Serratula tinctoria var. seoanei

pic of louise sims
Louise Sims

It is often said of plants: ‘should be more widely used’, or ‘not often seen in gardens’, and I am pretty sure I know why you could say that of my choice today. It is at its peak in October, and often into November, so it’s not going to make many sales in nurseries and even less in garden centres, because the plant buying public, if they do make a trip to either, are turning their thoughts to buying spring bulbs or (I daren’t even mention the ‘c’ word), to the forthcoming festive season!

So, this late flowering, hardy member of the aster family is well worth seeking out. It is often described as thistle-like or a knapweed, but please don’t let this put you off because it is a trusty and robust little plant that has a season way beyond its flowers. The RHS describes it as ‘compact and poised’, and while I don’t really go along with ‘compact’, ‘poised’ suits it down to the ground!

The foliage is good, dark green and very dissected, almost like a fern, while the upright, wiry stems hold masses of pinky mauve flowers which bear little antennae’ among the petals. Then come the delightful seed heads and on no account cut these down because throughout the winter, right up until March, the old skeleton will give you almost as much pleasure as when the plant is in full flower.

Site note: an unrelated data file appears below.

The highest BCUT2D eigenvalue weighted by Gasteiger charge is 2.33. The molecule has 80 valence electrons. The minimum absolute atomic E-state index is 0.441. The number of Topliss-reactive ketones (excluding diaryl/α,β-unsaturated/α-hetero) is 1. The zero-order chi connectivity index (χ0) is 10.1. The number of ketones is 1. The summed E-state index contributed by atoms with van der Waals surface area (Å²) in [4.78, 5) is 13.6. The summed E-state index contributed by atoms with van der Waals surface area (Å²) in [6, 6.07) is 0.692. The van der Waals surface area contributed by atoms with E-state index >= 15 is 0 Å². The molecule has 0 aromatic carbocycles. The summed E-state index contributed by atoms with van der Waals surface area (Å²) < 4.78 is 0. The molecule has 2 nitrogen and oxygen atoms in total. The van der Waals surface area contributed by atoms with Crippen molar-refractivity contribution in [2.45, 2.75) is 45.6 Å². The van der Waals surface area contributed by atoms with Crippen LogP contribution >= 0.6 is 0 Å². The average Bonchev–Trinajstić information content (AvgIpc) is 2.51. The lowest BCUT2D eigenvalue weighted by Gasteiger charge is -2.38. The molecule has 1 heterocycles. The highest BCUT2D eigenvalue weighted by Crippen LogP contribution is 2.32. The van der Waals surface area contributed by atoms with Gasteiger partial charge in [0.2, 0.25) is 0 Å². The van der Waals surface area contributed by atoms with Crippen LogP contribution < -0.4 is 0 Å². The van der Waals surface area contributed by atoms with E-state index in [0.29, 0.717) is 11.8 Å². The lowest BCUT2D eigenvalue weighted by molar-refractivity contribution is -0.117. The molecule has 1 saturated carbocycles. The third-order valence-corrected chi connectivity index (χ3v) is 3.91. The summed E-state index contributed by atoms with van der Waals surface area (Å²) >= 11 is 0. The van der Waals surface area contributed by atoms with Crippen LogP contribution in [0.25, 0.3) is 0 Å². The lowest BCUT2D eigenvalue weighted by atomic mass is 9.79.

Excellent towards the front of the border, in a naturalistic or gravel garden, and very good with grasses. If you don’t go round your garden every day in the winter, which is something that I love to do, then plant it not too far from the front door or where you can see it from a window.

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Growbag Blog, Great Plants this Month, Autumn

3 Comments

    1. You’re so encouraging Irene! Every speaker must love coming to your society meetings – what a smashing groups of gardeners. It really couldn’t have been more enjoyable or uplifting! Thank you so much for your support.

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